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Careers in Mining: Hours hit sweet spot for off-site life

Thu 27th Feb 2020

TIME ON HER SIDE: Graduate mining engineer Sarah Coughlan runs a cane farm when she is not working at AngloAmerican’s Grosvenor Mine.
TIME ON HER SIDE: Graduate mining engineer Sarah Coughlan runs a cane farm when she is not working at AngloAmerican’s Grosvenor Mine.

Sarah Coughlan gets as much time off as she is at work - and that's just the way she likes it.


Coughlan, is a graduate mining engineer at AngloAmerican's Grosvenor Mine, located in Queensland's Bowen Basin.


While the traditional workforce spends five days a week at work and only gets two days off, she is employed on a roster that gives her more time off between working weeks.


"I do two days, three nights in one roster, then five days off," the coal miner says.


"Then I do five day shifts straight and get four days off, then four nights on and four days off.


"It's complicated but having 50 per cent of my time to myself is great."


The mining lifestyle in remote locations often requires workers to fly as their commute, stay on site for several days, then fly home.


Drive-in, drive-out options may also be available.


These workers have all their food and accommodation provided during their time on site, as well as recreational facilities including pools, gyms and other sports facilities, and theatre rooms to watch movies and pay TV access for when they are not on shift.


Workers typically work 12-hour shifts, either during the day or overnight. When not at work, mining workers use their extended time off for many pursuits, ranging from dedicating time to hobbies and caring for family members to further study and going on holidays.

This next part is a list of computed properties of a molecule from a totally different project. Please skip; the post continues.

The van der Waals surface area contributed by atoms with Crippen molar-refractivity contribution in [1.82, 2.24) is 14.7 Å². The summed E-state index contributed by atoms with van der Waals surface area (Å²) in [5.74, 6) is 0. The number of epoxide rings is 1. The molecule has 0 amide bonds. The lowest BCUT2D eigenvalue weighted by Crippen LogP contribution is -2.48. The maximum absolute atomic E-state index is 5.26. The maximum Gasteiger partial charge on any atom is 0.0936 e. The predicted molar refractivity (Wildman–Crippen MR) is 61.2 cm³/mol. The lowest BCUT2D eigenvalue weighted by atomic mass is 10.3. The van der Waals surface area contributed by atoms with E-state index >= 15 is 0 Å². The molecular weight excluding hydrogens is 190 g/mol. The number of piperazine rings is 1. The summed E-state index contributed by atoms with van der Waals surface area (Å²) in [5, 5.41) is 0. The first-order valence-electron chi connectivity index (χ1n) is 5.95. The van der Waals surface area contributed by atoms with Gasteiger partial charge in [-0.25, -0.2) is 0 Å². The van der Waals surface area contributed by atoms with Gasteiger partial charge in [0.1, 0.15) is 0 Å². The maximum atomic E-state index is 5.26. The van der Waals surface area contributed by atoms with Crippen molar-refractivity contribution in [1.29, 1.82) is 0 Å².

Coughlan goes to the cane farm she bought with her partner. "So I'm a farmer on my days off," she says.


Coughlan last year became the first woman in Queensland to obtain the Deputy Certificate of Competency, which in underground coal mining, means she controls activities in one or more explosion risk zones.


She was first introduced to the mining industry through the Queensland Minerals and Energy Academy (QMEA) during high school at Nanango State High.


She studied mining engineering at university then was employed by Anglo American. "After starting my career in the mining industry, I knew I wanted to work underground and this program was a natural next step for me," she says.


"There has been a group of us working towards our Certificate of Competency over the last four years and we've all supported each other through the process.


"I'm glad to have had this development opportunity and am really looking forward to taking on additional responsibilities as I build my career in underground mining.


"We are fortunate to work in an amazing industry that can be both rewarding and challenging."


Brought to you by Minerals Council of Australia